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What compartment pressures in closed tibial fractures should we treat to prevent compartment syndrome?

Three Part Question

[In adults with closed tibial fracture], [what compartment pressure should we treat] [to prevent compartment syndrome].

Clinical Scenario

A 32 year old man was brought into A&E following a motorcycle accident. He was complaining of pain in his right lower leg. On examination his calf was minimally swollen, soft, neurovascularly in tact, however he was complaining of pain. We suspected a mid-shaft tibia fracture, and this was proven on X-ray.

Given the high risk of compartment syndrome with mid-tibia fracture, compartment pressure monitors were used. The orthopaedic registrar mentioned that 30mmHg was an absolute value to treat compartment syndrome. You are wondering if there is any evidence to support or refute this.

Search Strategy

OVID interface on the world wide web. 1966 – August 2010
((compartment syndrome or compartment pressure) and (monitor or measure or evaluate) and (value or reading or evaluate)).mp.
LIMIT to English AND Randomised Controlled Trial

Search Outcome

96 Papers were found of which 4 were relevent.

Relevant Paper(s)

Author, date and country Patient group Study type (level of evidence) Outcomes Key results Study Weaknesses
Mubarak SJ, Owen CA, Hargens AR, Garetto LP, Akeson WH
Sixty-five compartments of twenty-seven patients who were clinically suspected of having acute compartment syndromesProspectiveIndication for fasciotomy30mmHgNo measurement of diastolic blood pressure. No mention of signs of compartment syndrome intraoperatively Small Study. No blinding/randomization.
No of fasciotomies11 patients with 27 compartments decompressed
SS Blick, RJ Brumback, A Poka, AR Burgess and NA Ebraheim
180 Patients who had 198 acute open fractures limited to tibial shaft. Retrospective review. Indication for fasciotomyHigh index of suspicion, degree of soft tissue injury. No definitive compartment pressure found to be of significance for diagnosing compartment syndrome. No measurement of diastolic blood pressure.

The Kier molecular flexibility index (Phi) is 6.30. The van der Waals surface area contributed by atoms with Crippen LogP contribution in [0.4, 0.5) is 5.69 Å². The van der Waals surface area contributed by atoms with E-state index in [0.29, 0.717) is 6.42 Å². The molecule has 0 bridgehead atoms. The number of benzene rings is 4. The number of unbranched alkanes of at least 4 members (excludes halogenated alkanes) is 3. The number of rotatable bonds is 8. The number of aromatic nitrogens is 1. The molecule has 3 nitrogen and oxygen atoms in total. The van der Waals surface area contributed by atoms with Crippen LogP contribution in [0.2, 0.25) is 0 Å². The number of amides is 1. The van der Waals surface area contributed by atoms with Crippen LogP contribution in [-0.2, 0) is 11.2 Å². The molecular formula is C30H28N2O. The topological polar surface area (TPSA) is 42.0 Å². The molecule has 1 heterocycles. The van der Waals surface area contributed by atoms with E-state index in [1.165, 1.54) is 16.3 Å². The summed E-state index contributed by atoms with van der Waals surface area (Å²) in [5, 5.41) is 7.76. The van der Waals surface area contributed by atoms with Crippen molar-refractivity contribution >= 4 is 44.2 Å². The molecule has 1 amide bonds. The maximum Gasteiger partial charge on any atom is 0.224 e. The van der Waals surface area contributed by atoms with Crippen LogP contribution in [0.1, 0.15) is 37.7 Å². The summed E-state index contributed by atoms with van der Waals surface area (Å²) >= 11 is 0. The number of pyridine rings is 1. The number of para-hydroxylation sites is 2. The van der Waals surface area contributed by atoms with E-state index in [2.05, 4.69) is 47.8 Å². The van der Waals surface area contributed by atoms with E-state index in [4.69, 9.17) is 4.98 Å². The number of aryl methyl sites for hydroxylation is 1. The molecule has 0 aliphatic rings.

No of fasciotomies performed16 patients.
Koman LA, Hardaker WT Jr, Goldner JL
45 patients with suspected compartment syndrome in limbs. Prospective studyIndication for fasciotomyPressure >30mmHg for >4hrs, Single pressure >40mmHgNo measurement of diastolic blood pressure
No. of fasciotomy1
116 patients with tibial diaphyseal fractures, at risk of compartment syndrome. Prospective StudyIndication for fasiciotomyCompartment pressure 30mmHg less than diastolic blood pressure.
No of fasicotomies1


There is controversy about which value of compartment pressures to treat. Over the years, there have been varying absolute values of compartment pressures that should be treated. Early studies in 70s and 80s found that absolute values of 30mmHg, indicated the need for a fasciotomy. Other studies also found absolute values of 40mmHg, and 45mmHg were the critical value the caused tissue ischaemia. However, none of those studies took into account the diastolic values of the varying patients. More recently (1996), McQueen and Court-Brown performed a large (116patient) prospective study of 116 patients with tibial diaphyseal fractures. They found that 53 (45%) of patients had pressures over 30mmHg, 30 (26%) had pressures over 40mmHg and 4 (3.5%) had pressures over 50mmHg. 3 (2.6%) patients had compartment syndrome. If they had used a threshold for decompression of 30mmHg, nearly 50% of patients would have undergone an unnecessary fasciotomy. They have suggested using a differential pressure of 30mmHg less than the diastolic as an indication for fasciotomy and that there would have been no missed cases of acute compartment syndrome.

Clinical Bottom Line

There is strong evidence showing that absolute pressures should not be used as a guide to treating compartment syndrome. A compartment pressure of 30mmHg less than the diastolic pressure is a more accurate measure,


  1. Mubarak SJ, Owen CA, Hargens AR, Garetto LP, Akeson WH Acute compartment Syndromes: diagnosis and treatment with aid of the wick catheter J Bone Joint Surg Am. 1978;60:1091-1095.
  2. SS Blick, RJ Brumback, A Poka, AR Burgess and NA Ebraheim Compartment Syndrome in Open Tibial Fractures J Bone Joint Surg Am 1986;68:1348-1353
  3. Koman LA, Hardaker WT Jr, Goldner JL Wick Catheter in evaluating and treating compartment syndromes. Southern Medical Journal March 1981, Vol 74 Issue 3